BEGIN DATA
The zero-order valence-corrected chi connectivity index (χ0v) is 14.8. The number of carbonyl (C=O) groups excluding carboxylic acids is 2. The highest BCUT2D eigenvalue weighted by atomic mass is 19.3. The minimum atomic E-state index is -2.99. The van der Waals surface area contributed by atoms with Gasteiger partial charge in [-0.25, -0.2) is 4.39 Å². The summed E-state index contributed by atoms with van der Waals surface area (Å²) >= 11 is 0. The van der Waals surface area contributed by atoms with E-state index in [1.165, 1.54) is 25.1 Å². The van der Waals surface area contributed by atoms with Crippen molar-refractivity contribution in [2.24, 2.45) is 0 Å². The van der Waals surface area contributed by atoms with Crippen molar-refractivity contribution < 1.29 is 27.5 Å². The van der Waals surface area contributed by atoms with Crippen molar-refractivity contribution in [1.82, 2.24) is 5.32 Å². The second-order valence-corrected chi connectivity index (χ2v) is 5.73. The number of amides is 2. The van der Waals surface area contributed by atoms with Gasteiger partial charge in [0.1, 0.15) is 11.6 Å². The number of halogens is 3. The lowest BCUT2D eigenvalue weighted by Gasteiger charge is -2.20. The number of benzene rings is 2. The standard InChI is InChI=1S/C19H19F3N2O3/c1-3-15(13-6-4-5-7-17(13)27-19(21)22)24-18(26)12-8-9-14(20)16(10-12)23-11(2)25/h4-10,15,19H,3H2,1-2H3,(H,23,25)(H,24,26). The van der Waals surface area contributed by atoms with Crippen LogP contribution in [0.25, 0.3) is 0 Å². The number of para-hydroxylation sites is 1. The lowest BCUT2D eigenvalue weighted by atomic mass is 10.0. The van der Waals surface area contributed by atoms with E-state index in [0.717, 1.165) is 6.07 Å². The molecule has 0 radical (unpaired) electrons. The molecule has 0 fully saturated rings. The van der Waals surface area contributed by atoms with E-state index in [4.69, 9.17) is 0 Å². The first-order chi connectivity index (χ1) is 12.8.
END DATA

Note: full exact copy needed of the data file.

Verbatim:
The zero-order valence-corrected chi connectivity index (χ0v) is 14.8. The number of carbonyl (C=O) groups excluding carboxylic acids is 2. The highest BCUT2D eigenvalue weighted by atomic mass is 19.3. The minimum atomic E-state index is -2.99. The van der Waals surface area contributed by atoms with Gasteiger partial charge in [-0.25, -0.2) is 4.39 Å². The summed E-state index contributed by atoms with van der Waals surface area (Å²) >= 11 is 0. The van der Waals surface area contributed by atoms with E-state index in [1.165, 1.54) is 25.1 Å². The van der Waals surface area contributed by atoms with Crippen molar-refractivity contribution in [2.24, 2.45) is 0 Å². The van der Waals surface area contributed by atoms with Crippen molar-refractivity contribution < 1.29 is 27.5 Å². The van der Waals surface area contributed by atoms with Crippen molar-refractivity contribution in [1.82, 2.24) is 5.32 Å². The second-order valence-corrected chi connectivity index (χ2v) is 5.73. The number of amides is 2. The van der Waals surface area contributed by atoms with Gasteiger partial charge in [0.1, 0.15) is 11.6 Å². The number of halogens is 3. The lowest BCUT2D eigenvalue weighted by Gasteiger charge is -2.20. The number of benzene rings is 2. The standard InChI is InChI=1S/C19H19F3N2O3/c1-3-15(13-6-4-5-7-17(13)27-19(21)22)24-18(26)12-8-9-14(20)16(10-12)23-11(2)25/h4-10,15,19H,3H2,1-2H3,(H,23,25)(H,24,26). The van der Waals surface area contributed by atoms with Crippen LogP contribution in [0.25, 0.3) is 0 Å². The number of para-hydroxylation sites is 1. The lowest BCUT2D eigenvalue weighted by atomic mass is 10.0. The van der Waals surface area contributed by atoms with E-state index in [0.717, 1.165) is 6.07 Å². The molecule has 0 radical (unpaired) electrons. The molecule has 0 fully saturated rings. The van der Waals surface area contributed by atoms with E-state index in [4.69, 9.17) is 0 Å². The first-order chi connectivity index (χ1) is 12.8.